beguile (v.) 1
cheat, deceive, trick
1H4 III.i.183 [Worcester to Hotspur, of the effect of bad qualities on men's opinions] Beguiling them of commendation
1H4 III.iii.66 [Hostess to Falstaff] you owe me money ... and now you pick a quarrel to beguile me of it
1H6 I.ii.65 [Pucelle to Reignier] is't thou that thinkest to beguile me?
AC III.vii.77 [Soldier to Canidius, of Caesar] His power went out in such distractions as / Beguiled all spies
AC IV.xii.29 [Antony alone, of Cleopatra] This grave charm ... hath at fast and loose / Beguiled me to the very heart of loss
AC V.ii.322 [First Guard to other guards] Caesar's beguiled
AW IV.iii.290 [Parolles to First Soldier, of Bertram] to beguile the supposition of that lascivious young boy
AW V.iii.303 [King to all] Is there no exorcist / Beguiles the truer office of mine eyes?
Ham I.iii.131 [Polonius to Ophelia, of Hamlet's vows] Breathing like sanctified and pious bawds, / The better to beguile
KL IV.vi.63 [Gloucester to disguised Edgar] 'Twas yet some comfort / When misery could beguile the tyrant's rage
KL V.iii.152 [Gonerill to Edmund] Thou are not vanquished, / But cozened and beguiled
Luc 957 [Lucrece as if to time] Time's glory is ... / To mock the subtle in themselves beguiled
Mac I.v.61 [Lady Macbeth to Macbeth] To beguile the time / Look like the time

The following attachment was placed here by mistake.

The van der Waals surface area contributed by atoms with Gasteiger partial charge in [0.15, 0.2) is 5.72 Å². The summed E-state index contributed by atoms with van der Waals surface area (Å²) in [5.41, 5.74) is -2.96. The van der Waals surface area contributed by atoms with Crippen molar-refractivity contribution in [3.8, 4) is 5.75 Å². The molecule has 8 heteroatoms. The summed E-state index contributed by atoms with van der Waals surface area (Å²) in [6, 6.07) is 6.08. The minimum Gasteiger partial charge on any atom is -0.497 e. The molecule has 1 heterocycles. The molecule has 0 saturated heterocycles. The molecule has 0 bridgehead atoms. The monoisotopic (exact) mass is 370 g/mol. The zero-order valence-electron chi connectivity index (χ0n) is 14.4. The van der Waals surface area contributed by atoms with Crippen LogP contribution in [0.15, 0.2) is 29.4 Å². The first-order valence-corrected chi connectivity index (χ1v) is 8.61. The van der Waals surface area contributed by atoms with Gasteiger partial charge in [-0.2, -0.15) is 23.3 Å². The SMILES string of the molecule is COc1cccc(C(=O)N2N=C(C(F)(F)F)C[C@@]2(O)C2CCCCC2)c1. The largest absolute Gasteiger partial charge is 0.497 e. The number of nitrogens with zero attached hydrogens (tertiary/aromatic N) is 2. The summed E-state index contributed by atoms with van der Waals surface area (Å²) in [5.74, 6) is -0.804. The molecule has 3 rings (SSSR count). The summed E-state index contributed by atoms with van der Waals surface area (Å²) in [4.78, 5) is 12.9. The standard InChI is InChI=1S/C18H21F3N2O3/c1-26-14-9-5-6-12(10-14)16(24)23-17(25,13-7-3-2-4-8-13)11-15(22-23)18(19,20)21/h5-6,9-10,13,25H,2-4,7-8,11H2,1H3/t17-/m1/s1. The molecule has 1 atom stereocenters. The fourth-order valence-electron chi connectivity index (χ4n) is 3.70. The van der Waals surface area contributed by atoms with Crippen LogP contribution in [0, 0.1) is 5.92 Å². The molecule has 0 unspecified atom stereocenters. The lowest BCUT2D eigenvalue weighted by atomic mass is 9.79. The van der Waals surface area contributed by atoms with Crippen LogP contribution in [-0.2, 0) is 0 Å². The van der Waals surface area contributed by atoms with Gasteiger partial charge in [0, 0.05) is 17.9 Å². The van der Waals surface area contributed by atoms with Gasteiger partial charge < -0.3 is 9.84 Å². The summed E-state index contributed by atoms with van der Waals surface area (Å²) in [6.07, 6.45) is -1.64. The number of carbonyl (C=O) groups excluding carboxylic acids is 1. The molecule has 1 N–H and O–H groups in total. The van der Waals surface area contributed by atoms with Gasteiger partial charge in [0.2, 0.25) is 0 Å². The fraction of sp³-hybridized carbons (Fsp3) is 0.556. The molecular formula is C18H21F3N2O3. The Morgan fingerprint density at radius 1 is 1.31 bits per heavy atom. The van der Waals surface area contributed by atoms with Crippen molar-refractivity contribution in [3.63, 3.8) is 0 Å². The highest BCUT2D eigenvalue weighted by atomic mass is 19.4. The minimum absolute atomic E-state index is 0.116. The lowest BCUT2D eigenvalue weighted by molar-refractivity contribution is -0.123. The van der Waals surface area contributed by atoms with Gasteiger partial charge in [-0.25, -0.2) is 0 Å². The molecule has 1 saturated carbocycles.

MND II.i.45 [Puck to Fairy] I jest to Oberon, and make him smile / When I a fat and bean-fed horse beguile
MW I.iii.81 [Pistol to Nym] high and low beguiles the rich and poor [i.e. high and low numbers from loaded dice]
MW IV.v.29 [Simple to Falstaff, of Slender] Nym ... that beguiled him of a chain
Oth I.iii.208 [Brabantio to all] So let the Turk of Cyprus us beguile
PassP XX.28 [Pilgrim, of a nightingale] Thou and I were both beguiled
R2 IV.i.280 [Richard as if to the mirror] Thou dost beguile me
RJ III.ii.132 [Juliet as if to the rope-ladder] Poor ropes, you are beguiled
RJ IV.v.55 [Paris to himself, of Juliet's supposed death] Beguiled, divorced, wronged, spited, slain!
Sonn 3.4 [] Thou dost beguile the world
Sonn 59.2 [] how are our brains beguiled
TG V.iv.64 [Valentine to Proteus] Thou hast beguiled my hopes
Tim IV.iii.330 [Timon to Apemantus] If thou wert the lion, the fox would beguile thee
TN V.i.137 [Olivia to Viola as Cesario] How am I beguiled!
TNK V.iv.8 [Palamon to his knights] We ... beguile / The gout and rheum
TS I.ii.136 [Grumio to Hortensio and Petruchio] See, to beguile the old folks, how the young folks lay their heads together
TS III.i.36 [Lucentio as Cambio to Bianca, of Gremio] we might beguile the old pantaloon
TS Induction.ii.54 [Lord to Sly, of Io] how she was beguiled and surprised
WT V.ii.97 [Third Gentleman to all, of the sculptor of Hermione's statue] he ... would beguile Nature of her custom, so perfectly is he her ape

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